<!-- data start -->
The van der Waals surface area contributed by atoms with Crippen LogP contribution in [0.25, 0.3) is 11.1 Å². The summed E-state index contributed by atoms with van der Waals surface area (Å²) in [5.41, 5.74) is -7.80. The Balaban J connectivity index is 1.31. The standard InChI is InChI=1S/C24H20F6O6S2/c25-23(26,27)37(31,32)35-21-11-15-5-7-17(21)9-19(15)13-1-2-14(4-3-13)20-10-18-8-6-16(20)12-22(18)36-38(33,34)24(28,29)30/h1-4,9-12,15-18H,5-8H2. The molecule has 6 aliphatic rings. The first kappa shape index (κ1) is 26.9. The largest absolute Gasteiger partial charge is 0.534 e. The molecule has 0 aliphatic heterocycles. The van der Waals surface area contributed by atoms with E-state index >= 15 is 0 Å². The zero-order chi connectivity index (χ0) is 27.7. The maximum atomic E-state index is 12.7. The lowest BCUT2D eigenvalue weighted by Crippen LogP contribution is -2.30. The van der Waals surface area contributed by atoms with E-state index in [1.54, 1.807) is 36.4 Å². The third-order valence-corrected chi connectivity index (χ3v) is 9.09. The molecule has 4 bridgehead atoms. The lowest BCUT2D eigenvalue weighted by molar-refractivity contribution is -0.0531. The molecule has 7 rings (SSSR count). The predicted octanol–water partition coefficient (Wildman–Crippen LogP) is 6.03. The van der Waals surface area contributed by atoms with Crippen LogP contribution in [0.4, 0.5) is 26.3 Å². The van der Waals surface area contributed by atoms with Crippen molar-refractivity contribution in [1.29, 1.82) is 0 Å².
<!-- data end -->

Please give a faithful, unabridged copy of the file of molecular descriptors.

The van der Waals surface area contributed by atoms with Crippen LogP contribution in [0.25, 0.3) is 11.1 Å². The summed E-state index contributed by atoms with van der Waals surface area (Å²) in [5.41, 5.74) is -7.80. The Balaban J connectivity index is 1.31. The standard InChI is InChI=1S/C24H20F6O6S2/c25-23(26,27)37(31,32)35-21-11-15-5-7-17(21)9-19(15)13-1-2-14(4-3-13)20-10-18-8-6-16(20)12-22(18)36-38(33,34)24(28,29)30/h1-4,9-12,15-18H,5-8H2. The molecule has 6 aliphatic rings. The first kappa shape index (κ1) is 26.9. The largest absolute Gasteiger partial charge is 0.534 e. The molecule has 0 aliphatic heterocycles. The van der Waals surface area contributed by atoms with E-state index >= 15 is 0 Å². The zero-order chi connectivity index (χ0) is 27.7. The maximum atomic E-state index is 12.7. The lowest BCUT2D eigenvalue weighted by Crippen LogP contribution is -2.30. The van der Waals surface area contributed by atoms with E-state index in [1.54, 1.807) is 36.4 Å². The third-order valence-corrected chi connectivity index (χ3v) is 9.09. The molecule has 4 bridgehead atoms. The lowest BCUT2D eigenvalue weighted by molar-refractivity contribution is -0.0531. The molecule has 7 rings (SSSR count). The predicted octanol–water partition coefficient (Wildman–Crippen LogP) is 6.03. The van der Waals surface area contributed by atoms with Crippen LogP contribution in [0.4, 0.5) is 26.3 Å². The van der Waals surface area contributed by atoms with Crippen molar-refractivity contribution in [1.29, 1.82) is 0 Å².